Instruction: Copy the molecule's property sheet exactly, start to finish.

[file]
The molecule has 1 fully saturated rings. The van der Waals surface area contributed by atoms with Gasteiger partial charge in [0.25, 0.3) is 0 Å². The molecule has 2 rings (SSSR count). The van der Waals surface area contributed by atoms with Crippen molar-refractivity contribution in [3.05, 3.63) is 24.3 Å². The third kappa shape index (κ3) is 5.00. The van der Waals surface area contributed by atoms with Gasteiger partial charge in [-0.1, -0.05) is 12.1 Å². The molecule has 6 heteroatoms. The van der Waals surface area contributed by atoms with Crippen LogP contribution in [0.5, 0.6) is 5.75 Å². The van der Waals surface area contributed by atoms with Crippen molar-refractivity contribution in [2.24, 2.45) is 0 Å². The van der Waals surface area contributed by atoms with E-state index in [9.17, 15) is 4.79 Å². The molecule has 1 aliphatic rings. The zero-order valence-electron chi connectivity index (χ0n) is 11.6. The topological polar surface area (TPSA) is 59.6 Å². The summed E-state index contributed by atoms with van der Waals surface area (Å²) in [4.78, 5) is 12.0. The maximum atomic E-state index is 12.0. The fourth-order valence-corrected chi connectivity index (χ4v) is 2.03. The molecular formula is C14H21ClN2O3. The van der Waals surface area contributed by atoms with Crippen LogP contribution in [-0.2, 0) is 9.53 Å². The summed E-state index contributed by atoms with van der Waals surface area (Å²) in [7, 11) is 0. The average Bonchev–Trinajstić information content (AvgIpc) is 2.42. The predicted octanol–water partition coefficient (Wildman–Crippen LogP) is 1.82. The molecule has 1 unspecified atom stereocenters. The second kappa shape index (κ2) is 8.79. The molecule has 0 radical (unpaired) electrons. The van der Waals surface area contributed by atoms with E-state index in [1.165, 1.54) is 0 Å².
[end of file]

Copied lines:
The molecule has 1 fully saturated rings. The van der Waals surface area contributed by atoms with Gasteiger partial charge in [0.25, 0.3) is 0 Å². The molecule has 2 rings (SSSR count). The van der Waals surface area contributed by atoms with Crippen molar-refractivity contribution in [3.05, 3.63) is 24.3 Å². The third kappa shape index (κ3) is 5.00. The van der Waals surface area contributed by atoms with Gasteiger partial charge in [-0.1, -0.05) is 12.1 Å². The molecule has 6 heteroatoms. The van der Waals surface area contributed by atoms with Crippen LogP contribution in [0.5, 0.6) is 5.75 Å². The van der Waals surface area contributed by atoms with Crippen molar-refractivity contribution in [2.24, 2.45) is 0 Å². The van der Waals surface area contributed by atoms with E-state index in [9.17, 15) is 4.79 Å². The molecule has 1 aliphatic rings. The zero-order valence-electron chi connectivity index (χ0n) is 11.6. The topological polar surface area (TPSA) is 59.6 Å². The summed E-state index contributed by atoms with van der Waals surface area (Å²) in [4.78, 5) is 12.0. The maximum atomic E-state index is 12.0. The fourth-order valence-corrected chi connectivity index (χ4v) is 2.03. The molecular formula is C14H21ClN2O3. The van der Waals surface area contributed by atoms with Crippen LogP contribution in [-0.2, 0) is 9.53 Å². The summed E-state index contributed by atoms with van der Waals surface area (Å²) in [7, 11) is 0. The average Bonchev–Trinajstić information content (AvgIpc) is 2.42. The predicted octanol–water partition coefficient (Wildman–Crippen LogP) is 1.82. The molecule has 1 unspecified atom stereocenters. The second kappa shape index (κ2) is 8.79. The molecule has 0 radical (unpaired) electrons. The van der Waals surface area contributed by atoms with E-state index in [1.165, 1.54) is 0 Å².